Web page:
UK scientists have developed a peptide that sticks to the protein that causes Parkinson's disease, stopping it from killing brain cells. The research highlights a potential new route for slowing the progress of this incurable disease. [More]
Neurodegenerative disease research using NMR: an interview with Christian Griesinger

Neurodegenerative disease research using NMR: an interview with Christian Griesinger

Christian Griesinger, director of the NMR-based Structural Biology department at the Max-Planck Institute for Biophysical Chemistry, talks about his research into neurodegenerative diseases using NMR to examine the dynamics of disordered proteins. [More]
Meditation appears to help preserve the brain's gray matter

Meditation appears to help preserve the brain's gray matter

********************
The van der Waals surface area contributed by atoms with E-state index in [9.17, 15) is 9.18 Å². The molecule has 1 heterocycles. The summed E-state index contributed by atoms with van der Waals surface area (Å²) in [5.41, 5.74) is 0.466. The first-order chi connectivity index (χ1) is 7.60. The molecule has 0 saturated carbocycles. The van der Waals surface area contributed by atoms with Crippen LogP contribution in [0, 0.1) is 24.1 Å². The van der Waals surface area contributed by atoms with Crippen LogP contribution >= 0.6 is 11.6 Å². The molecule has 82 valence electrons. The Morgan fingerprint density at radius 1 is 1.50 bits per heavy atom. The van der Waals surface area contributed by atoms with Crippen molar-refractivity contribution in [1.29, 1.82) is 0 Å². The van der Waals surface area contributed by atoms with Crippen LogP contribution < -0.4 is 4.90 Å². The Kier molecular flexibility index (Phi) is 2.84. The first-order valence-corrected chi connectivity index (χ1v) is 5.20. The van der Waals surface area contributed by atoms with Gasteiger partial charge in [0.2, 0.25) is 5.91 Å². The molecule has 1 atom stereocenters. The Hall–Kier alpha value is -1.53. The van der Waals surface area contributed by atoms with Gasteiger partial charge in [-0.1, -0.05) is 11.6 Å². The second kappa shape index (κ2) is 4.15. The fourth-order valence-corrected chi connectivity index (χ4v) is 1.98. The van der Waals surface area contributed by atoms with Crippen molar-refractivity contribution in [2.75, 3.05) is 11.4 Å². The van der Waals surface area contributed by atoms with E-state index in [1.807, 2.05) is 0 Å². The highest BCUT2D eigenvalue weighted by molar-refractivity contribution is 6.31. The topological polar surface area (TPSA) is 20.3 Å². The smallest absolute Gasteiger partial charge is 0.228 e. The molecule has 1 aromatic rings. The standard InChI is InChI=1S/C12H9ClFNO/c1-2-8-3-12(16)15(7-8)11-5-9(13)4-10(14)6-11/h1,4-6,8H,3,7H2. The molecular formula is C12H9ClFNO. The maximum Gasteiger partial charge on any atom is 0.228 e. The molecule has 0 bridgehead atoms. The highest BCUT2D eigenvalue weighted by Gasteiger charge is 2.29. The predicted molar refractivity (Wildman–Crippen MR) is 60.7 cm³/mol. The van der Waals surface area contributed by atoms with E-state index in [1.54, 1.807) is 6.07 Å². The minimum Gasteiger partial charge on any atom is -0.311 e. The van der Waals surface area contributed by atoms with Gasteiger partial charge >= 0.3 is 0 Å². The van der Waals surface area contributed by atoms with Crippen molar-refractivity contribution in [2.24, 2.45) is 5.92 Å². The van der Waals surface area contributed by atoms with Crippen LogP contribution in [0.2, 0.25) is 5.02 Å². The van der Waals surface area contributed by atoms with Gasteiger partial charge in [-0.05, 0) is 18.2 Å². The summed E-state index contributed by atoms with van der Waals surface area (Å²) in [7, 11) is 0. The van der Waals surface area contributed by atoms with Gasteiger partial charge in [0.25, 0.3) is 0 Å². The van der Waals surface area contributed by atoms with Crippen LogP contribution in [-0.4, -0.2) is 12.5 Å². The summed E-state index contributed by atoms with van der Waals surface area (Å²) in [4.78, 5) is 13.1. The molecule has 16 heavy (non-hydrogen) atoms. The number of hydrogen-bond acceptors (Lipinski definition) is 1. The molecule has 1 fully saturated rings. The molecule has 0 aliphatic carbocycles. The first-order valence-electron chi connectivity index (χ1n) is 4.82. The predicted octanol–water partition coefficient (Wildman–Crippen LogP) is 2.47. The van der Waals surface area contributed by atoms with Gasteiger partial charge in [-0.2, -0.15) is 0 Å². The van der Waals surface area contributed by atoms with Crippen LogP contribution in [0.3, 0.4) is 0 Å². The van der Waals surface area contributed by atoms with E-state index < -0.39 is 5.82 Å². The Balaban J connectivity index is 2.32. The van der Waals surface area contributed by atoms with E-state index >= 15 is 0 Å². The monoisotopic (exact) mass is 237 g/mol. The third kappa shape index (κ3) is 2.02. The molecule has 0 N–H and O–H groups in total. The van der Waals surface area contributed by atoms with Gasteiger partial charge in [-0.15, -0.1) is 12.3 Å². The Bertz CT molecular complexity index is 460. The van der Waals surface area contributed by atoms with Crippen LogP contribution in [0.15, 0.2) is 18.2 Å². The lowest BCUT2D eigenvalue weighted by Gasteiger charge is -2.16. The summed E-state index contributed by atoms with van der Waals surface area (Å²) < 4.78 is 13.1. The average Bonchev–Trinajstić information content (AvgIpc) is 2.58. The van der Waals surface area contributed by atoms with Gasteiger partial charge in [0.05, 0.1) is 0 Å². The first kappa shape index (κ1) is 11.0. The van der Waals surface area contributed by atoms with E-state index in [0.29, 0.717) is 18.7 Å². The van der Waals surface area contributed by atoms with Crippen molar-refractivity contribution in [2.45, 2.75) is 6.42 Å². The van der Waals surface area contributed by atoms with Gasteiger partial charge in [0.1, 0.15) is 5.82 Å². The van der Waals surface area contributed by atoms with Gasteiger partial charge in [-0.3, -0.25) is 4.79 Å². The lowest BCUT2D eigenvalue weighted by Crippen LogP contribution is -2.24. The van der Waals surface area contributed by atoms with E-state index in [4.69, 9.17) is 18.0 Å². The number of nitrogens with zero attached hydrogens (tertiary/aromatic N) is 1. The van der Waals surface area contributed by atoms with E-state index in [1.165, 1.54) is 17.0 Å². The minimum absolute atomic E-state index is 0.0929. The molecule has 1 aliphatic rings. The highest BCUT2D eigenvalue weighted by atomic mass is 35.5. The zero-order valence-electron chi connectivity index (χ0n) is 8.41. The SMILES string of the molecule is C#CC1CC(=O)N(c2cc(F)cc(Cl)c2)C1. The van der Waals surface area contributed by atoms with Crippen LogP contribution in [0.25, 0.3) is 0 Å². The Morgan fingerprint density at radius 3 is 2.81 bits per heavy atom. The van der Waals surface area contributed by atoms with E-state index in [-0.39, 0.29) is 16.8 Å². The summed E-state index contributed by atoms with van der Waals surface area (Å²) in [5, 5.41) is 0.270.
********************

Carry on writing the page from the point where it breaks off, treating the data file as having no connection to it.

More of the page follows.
Since 1970, life expectancy around the world has risen dramatically, with people living more than 10 years longer. That's the good news. [More]
Isis receives $10 million from Biogen Idec to begin IND-supporting studies of ISIS-BIIB4 Rx

Isis receives $10 million from Biogen Idec to begin IND-supporting studies of ISIS-BIIB4 Rx

Isis Pharmaceuticals, Inc. announced today that it has earned a $10 million milestone payment from Biogen Idec for initiating the investigational new drug (IND)-supporting studies of ISIS-BIIB4 Rx. [More]
People who carry longevity gene variant have larger brain region

People who carry longevity gene variant have larger brain region

People who carry a variant of a gene that is associated with longevity also have larger volumes in a front part of the brain involved in planning and decision-making, according to researchers at UC San Francisco. [More]
Researchers uncover mechanism by which anti-inflammatory processes may cause Alzheimer's